Amazon is suing administrators of more than 10,000 global Facebook groups for allegedly paying people to post fake product reviews.
The retail giant has begun legal action at Washington King County, near its Seattle headquarters, against owners of the ‘nefarious’ Facebook groups.
Members are reportedly persuaded to post positive reviews on Amazon stores in the US, the UK, Germany, France, Italy, Spain and Japan, in exchange for money or free gifts.Amazon told MailOnline that the Facebook groups are run by ‘brokers’ who are providing their services to third-party sellers on Amazon.
Using their Facebook groups, the brokers are orchestrating glowing reviews for the third-party sellers’ products, which makes the sellers appear more prominently on Amazon’s website and search engines, and in turn boosts their sales.Amazon hosts third-party sellers – independent sellers who offer a variety of new, used and refurbished items.
Some of these third-partly sellers are working with ‘brokers’ who are running nefarious Facebook groups encouraging people to post fake reviews for products on Amazon.
Amazon said it’s unclear whether the third-party sellers are culpable. Some may be aware that the fact they are working with prohibited brokers is wrong. In some cases, the brokers may have persuaded the third-party sellers that their activity is legitimate. Amazon was a pioneer of product reviews, having introduced them in 1995 to help customers make ‘more informed shopping decisions’.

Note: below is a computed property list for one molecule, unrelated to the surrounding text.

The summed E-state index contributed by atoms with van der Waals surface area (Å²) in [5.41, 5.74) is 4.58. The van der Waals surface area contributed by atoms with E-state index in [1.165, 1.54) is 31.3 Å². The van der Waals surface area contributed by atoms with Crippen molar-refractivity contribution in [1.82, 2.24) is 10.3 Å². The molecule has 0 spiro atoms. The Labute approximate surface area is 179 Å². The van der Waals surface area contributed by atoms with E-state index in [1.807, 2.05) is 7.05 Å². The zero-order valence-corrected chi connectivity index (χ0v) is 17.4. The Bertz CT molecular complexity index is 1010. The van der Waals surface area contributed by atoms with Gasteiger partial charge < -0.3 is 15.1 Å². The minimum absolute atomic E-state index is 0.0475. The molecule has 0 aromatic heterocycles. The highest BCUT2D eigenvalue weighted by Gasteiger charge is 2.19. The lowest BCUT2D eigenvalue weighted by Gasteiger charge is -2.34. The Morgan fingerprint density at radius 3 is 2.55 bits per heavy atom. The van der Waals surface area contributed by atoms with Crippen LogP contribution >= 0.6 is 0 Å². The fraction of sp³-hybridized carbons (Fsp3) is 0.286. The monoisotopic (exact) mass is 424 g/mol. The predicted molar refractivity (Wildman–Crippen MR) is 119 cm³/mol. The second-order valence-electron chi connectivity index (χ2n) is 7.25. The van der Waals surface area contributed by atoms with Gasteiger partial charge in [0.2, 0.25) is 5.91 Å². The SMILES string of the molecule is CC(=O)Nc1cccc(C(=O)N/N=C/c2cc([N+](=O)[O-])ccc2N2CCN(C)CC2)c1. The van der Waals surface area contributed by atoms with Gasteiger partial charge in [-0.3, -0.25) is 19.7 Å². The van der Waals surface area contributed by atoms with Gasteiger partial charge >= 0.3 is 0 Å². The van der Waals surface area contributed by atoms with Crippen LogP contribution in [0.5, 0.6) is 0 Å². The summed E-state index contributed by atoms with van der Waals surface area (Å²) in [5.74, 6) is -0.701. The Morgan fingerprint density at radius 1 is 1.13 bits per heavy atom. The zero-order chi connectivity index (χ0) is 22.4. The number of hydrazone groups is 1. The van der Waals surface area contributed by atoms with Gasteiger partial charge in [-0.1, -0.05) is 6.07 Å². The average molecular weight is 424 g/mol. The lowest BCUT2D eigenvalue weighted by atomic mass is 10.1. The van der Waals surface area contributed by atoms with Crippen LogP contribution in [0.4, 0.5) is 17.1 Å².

Amazon said it wants to ensure every review that appears in its stores is ‘trustworthy and reflects an actual customer experience’. ‘Our teams stop millions of suspicious reviews before they’re ever seen by customers, and this lawsuit goes a step further to uncover perpetrators operating on social media,’ said Dharmesh Mehta, Amazon’s vice president of selling partner services. ‘Proactive legal action targeting bad actors is one of many ways we protect customers by holding bad actors accountable.’
Meta, the company previously known as Facebook, stressed that it’s working to detect and remove groups that promote fake user reviews. ‘Groups that solicit or encourage fake reviews violate our policies and are removed,’ a Meta spokesperson said. ‘We are working with Amazon on this matter and will continue to partner across the industry to address spam and fake reviews.’ The fraudsters behind such groups are said to solicit fake reviews for hundreds of products available for sale on Amazon, including car stereos and camera tripods.
One of the groups identified in the lawsuit is ‘Amazon Product Review’, which had more than 43,000 members until Meta took down the group earlier this year.Amazon’s investigations revealed that the group’s administrators attempted to hide their activity and evade Facebook’s automated detection tools.An example is giving users the option ‘R*fnd Aftr R*vew’ (refund after review), using asterisks to obscure the admin’s intentions.